Coalition Aims To Serve Children Of Service Members | WAMU 88.5 - American University Radio

: News

Coalition Aims To Serve Children Of Service Members

Play associated audio
Loretta Clemin and her military family have moved more than a dozen times.
Rebecca Sheir
Loretta Clemin and her military family have moved more than a dozen times.

By Rebecca Sheir

Two million children in the U.S. have parents serving in the military.

The D.C. area is home to a number of these children, and a national coalition is working to ensure these young people get the educational opportunities they need.

Loretta Clemin lives in Annandale, Virginia. But as an army wife, she estimates she and her children have moved more than a dozen times.

"We've lived in Germany, Italy, in Alaska," says Clemin, ticking off the locations on her fingers.

And all that moving can take a toll on the education of military children, she says, many of whom relocate up to nine times by 12th grade.

Every time you move they are placed into a new program or curriculum, and it takes them about three months to get comfortable," she says. "That's potentially 27 months of optimal learning time kids don't get the benefit of.

Clemin belongs to the Military Child Education Coalition, which offers resources such as checklists, for transferring schools.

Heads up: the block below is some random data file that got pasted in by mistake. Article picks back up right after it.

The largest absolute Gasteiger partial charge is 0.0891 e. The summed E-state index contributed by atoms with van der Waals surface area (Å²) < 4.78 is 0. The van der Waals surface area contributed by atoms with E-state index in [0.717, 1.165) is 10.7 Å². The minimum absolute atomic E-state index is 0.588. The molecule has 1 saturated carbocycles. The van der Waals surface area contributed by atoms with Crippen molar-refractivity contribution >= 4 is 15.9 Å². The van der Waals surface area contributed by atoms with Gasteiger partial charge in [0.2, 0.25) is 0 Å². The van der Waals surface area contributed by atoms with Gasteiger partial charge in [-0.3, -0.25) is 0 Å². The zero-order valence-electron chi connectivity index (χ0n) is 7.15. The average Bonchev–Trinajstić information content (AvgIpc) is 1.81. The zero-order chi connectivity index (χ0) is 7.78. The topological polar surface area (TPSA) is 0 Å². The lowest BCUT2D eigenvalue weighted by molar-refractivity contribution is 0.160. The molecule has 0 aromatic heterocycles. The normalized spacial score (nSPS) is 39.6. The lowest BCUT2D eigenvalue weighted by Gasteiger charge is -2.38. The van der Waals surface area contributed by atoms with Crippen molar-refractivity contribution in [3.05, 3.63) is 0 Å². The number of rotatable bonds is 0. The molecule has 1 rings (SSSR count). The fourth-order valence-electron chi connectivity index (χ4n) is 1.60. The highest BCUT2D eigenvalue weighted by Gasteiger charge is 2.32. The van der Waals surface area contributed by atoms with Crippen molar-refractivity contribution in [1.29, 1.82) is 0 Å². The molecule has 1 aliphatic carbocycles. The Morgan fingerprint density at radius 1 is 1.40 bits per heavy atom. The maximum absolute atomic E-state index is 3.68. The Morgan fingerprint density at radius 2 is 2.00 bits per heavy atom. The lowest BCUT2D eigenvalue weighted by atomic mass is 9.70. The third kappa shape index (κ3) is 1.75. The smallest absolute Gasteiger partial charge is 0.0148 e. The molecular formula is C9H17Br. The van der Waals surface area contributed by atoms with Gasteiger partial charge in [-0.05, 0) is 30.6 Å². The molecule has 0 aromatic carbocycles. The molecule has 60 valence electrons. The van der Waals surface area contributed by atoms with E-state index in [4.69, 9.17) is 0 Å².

President Mary Keller says MCEC also helps families cope with separation and reuniting.

"Parents are separated from the family, or if a family member comes back significantly changed because they're wounded, we owe this to the children of our nation," says Keller.

Because, as both Keller and Clemin point out, when a child's parents are serving their country, he or she is serving, too.

NPR

What's A Writer Gotta Do To Get A Little Health Care Around Here?

When you're making plans to become a famous author, just remember that you're going to want health care — especially when 40 rolls around and your body is no longer made of rubber.
NPR

When Zero Doesn't Mean Zero: Trans Fats Linger In Food

One in 10 packaged foods still contains trans fats, according to a new study. The problematic oils give foods a rich taste and texture and extend shelf life, but have been linked to heart disease.
WAMU 88.5

Testimony Wraps In McDonnell Trial, Closing Arguments Expected Friday

Leaving the courthouse this afternoon, the former Virginia governor said he was confident in his legal team's defense: "We've got three of the best law firms in the country that are working on this case."
NPR

New Amazon Series Pilots Fall Short Of A TV Revolution

NPR TV critic Eric Deggans ranks Amazon's new batch of five series pilots, asking why none of them seem break the rules of TV quite enough to draw attention.

Leave a Comment

Help keep the conversation civil. Please refer to our Terms of Use and Code of Conduct before posting your comments.